The Dharma is like rain. Let it penetrate deeply into our consciousness, watering the seeds of wisdom and compassion that are already there. Absorb the talk openly, like the earth receiving a refreshing spring rain. The talk might be just the condition our tree needs to flower and bear the fruits of understanding and love.

Out of respect for the teachings and the teacher, we are asked to sit on a cushion or a chair during the teachings and not to lie down. If we feel tired during the talk, mindfully shift our position and practice deep breathing and gentle massage for one or two minutes to bring fresh oxygen to our brain and the areas of fatigue in our body. Please refrain from talking, or making disturbing noises in the hall during the Dharma talk. If it is absolutely necessary to leave the hall during the talk please do so with a minimum of disturbance to others.

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Walking Meditation

Wherever we walk, we can practice meditation. This means that we know that we are walking. We walk just for walking. We walk with freedom and solidity, no longer in a hurry. We are present with each step.

Walking in this way should not be a privilege. We should be able to do it in every moment. Look around and see how vast life is, the trees, the white clouds, the limitless sky. Listen to the birds. Feel the fresh breeze. Life is all around and we are alive and healthy and capable of walking in peace.

Let us walk as a free person and feel our steps get lighter. Let us enjoy every step we make. Each step is nourishing and healing. As we walk, imprint our gratitude and our love on the earth.

We may like to use a gatha as we walk. Taking two or three steps for each in-breath and each out-breath.

Breathing in: “I have arrived” – Breathing out: “I am home”
Breathing in: “In the here” – Breathing out: “In the now”
Breathing in: “I am solid” – Breathing out: “I am free”
Breathing in: “In the ultimate” – Breathing out: “I dwell”

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Ten Mindful Movements

Taking care of our body is an important practice. We need our body to be healthy in order for us to practice. Practicing Mindful Movements and Deep Relaxation can support our health and happiness in the practice, and keep us in touch with our body.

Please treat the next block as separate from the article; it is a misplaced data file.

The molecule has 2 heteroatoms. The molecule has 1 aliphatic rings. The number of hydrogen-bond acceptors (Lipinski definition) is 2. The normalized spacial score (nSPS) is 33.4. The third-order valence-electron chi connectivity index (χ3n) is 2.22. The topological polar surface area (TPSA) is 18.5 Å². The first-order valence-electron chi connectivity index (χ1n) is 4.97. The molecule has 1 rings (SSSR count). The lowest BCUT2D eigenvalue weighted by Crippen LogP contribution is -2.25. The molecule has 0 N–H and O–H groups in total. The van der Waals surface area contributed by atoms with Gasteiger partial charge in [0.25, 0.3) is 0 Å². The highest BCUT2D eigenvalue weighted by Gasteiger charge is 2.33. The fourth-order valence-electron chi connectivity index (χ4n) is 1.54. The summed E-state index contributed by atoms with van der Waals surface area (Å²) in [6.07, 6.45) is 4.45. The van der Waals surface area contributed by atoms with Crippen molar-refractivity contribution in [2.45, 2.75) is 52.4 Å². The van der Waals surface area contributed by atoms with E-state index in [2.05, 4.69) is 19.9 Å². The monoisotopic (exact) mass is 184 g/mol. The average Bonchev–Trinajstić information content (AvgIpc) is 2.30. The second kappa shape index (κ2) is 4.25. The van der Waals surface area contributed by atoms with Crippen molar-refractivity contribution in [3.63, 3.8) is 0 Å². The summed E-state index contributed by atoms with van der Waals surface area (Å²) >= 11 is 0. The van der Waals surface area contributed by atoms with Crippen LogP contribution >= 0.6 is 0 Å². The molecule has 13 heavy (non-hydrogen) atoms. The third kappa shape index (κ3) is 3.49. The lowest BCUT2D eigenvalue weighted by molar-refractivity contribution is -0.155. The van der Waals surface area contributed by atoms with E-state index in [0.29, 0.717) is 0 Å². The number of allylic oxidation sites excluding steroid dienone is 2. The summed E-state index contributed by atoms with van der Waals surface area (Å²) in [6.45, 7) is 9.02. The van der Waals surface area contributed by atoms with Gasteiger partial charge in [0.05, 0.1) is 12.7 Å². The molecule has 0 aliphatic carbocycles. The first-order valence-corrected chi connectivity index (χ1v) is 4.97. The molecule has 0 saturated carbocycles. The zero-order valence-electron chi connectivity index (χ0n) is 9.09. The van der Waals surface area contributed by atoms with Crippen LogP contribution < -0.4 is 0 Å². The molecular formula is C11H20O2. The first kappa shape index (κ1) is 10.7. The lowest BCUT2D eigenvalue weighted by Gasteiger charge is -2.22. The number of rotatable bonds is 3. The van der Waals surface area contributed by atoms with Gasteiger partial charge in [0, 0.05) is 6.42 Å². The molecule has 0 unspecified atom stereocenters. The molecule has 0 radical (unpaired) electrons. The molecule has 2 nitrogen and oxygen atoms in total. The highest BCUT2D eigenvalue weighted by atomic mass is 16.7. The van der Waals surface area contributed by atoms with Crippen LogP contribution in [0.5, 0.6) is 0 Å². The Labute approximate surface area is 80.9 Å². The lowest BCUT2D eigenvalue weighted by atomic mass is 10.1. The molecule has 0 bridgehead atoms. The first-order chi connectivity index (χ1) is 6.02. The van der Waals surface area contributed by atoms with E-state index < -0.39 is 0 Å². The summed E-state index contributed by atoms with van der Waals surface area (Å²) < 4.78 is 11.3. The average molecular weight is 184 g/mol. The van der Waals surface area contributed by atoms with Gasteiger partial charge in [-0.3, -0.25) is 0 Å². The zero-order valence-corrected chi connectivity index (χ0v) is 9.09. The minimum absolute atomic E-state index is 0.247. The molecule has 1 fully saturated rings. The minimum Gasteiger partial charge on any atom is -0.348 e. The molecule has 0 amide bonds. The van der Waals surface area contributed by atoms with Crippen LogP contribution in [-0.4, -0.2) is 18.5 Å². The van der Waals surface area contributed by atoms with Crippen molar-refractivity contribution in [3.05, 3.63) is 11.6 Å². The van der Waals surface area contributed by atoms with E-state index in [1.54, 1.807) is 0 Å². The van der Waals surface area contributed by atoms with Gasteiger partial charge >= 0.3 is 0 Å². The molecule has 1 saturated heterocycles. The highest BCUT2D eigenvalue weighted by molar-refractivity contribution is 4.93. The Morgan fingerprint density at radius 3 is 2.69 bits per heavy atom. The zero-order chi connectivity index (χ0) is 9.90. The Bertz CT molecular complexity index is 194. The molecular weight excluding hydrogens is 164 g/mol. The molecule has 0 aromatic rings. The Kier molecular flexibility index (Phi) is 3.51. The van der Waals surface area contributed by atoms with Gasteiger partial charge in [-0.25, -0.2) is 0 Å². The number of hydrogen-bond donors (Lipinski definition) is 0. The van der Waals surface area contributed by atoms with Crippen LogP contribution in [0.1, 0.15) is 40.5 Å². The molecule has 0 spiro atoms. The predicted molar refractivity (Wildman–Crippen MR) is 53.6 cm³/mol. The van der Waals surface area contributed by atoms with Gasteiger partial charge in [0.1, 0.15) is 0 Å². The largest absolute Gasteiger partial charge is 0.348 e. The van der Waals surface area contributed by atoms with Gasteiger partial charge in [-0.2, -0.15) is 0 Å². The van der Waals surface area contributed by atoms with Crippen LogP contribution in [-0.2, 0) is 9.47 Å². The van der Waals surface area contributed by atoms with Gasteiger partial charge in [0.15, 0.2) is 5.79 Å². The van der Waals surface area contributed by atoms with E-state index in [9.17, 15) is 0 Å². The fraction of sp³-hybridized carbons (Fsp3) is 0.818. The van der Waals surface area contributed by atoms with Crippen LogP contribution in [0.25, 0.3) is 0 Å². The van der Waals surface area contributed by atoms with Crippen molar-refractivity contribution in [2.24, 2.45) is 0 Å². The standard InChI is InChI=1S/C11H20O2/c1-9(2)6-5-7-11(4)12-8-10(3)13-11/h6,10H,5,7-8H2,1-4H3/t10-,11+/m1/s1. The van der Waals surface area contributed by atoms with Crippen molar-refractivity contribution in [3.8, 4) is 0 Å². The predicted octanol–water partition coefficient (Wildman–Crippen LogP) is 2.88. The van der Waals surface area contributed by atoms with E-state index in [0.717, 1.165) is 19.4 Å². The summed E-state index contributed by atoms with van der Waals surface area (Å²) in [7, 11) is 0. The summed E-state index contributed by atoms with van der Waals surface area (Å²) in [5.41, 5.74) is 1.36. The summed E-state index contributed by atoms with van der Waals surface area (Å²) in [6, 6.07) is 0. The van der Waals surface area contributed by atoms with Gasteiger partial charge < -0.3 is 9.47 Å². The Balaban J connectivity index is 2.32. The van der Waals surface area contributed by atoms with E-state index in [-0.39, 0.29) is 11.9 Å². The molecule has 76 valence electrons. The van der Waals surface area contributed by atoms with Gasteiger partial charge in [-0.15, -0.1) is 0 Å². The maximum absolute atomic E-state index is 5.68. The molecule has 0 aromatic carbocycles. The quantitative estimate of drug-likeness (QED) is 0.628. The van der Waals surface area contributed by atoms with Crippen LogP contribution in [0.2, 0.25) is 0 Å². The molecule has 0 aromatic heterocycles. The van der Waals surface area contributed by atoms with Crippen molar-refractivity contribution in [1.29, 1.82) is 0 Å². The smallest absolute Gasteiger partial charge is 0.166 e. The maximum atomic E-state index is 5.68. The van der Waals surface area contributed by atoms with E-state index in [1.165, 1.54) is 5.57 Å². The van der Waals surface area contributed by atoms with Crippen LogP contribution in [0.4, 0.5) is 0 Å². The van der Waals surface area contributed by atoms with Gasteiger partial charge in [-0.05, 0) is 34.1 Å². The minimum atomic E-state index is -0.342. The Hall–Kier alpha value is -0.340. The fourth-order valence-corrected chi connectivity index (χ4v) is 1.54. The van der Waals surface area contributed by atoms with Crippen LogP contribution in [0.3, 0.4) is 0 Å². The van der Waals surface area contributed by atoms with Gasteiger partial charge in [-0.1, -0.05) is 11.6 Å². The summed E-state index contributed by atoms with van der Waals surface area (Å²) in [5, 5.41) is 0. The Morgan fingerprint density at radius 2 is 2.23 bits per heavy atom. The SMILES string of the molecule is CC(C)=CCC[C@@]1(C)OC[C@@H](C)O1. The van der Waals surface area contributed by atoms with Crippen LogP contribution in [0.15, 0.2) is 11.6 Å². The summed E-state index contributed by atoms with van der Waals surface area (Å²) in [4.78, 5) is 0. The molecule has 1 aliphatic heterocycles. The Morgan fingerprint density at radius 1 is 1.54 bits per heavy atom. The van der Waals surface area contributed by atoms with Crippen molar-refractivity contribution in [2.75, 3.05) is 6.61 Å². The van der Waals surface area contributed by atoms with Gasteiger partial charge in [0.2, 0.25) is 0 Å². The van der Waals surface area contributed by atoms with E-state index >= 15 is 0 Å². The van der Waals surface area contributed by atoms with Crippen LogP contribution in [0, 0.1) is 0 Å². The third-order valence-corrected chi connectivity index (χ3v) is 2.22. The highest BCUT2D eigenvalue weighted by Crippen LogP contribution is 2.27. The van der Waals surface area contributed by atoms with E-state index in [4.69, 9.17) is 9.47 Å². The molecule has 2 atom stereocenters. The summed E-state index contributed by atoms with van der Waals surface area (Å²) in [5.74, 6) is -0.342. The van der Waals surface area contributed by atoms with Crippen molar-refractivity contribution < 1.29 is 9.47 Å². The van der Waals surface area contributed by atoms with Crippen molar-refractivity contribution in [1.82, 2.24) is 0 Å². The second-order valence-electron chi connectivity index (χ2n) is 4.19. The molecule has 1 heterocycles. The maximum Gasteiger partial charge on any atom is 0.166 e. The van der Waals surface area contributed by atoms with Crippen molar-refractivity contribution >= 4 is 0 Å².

These exercises allow us to listen deeply to our bodies. We learn to be gentle with ourselves and to give ourselves space to understand and to grow. Practicing in this way our body becomes our friend. Compassion towards ourselves will penetrate into our interactions with others. How we walk, move, sit, and hold our body are reflections of our states of mind. When we move with ease, others around us will also feel light and relaxed in our presence.

The Ten Mindful Movements are a wonderful way of connecting your mind and body in mindfulness. They are a way to touch the sky, to smile at your own body, and to touch your heart. When you do them, please enjoy each part of each movement. Do what you can. They are not like aerobics, where you have to move as quickly as possible. There is no need to rush. It will bring you joy.

Video on Ten Mindful Movements:

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Stick Exercise

Video on stick exercise:

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Mindful Meal

Eating a meal together is a meditative practice. We should try to offer our presence for every meal. As we serve our food we can already begin practicing. Serving ourselves, we realize that many elements, such as the rain, sunshine, earth, air and love, have all come together to form this wonderful meal. In fact, through this food we see that the entire universe is supporting our existence.

Before eating, the bell will be invited for three sounds and we can enjoy breathing in and out while practicing the Five Contemplations.

Introducing the Five Contemplations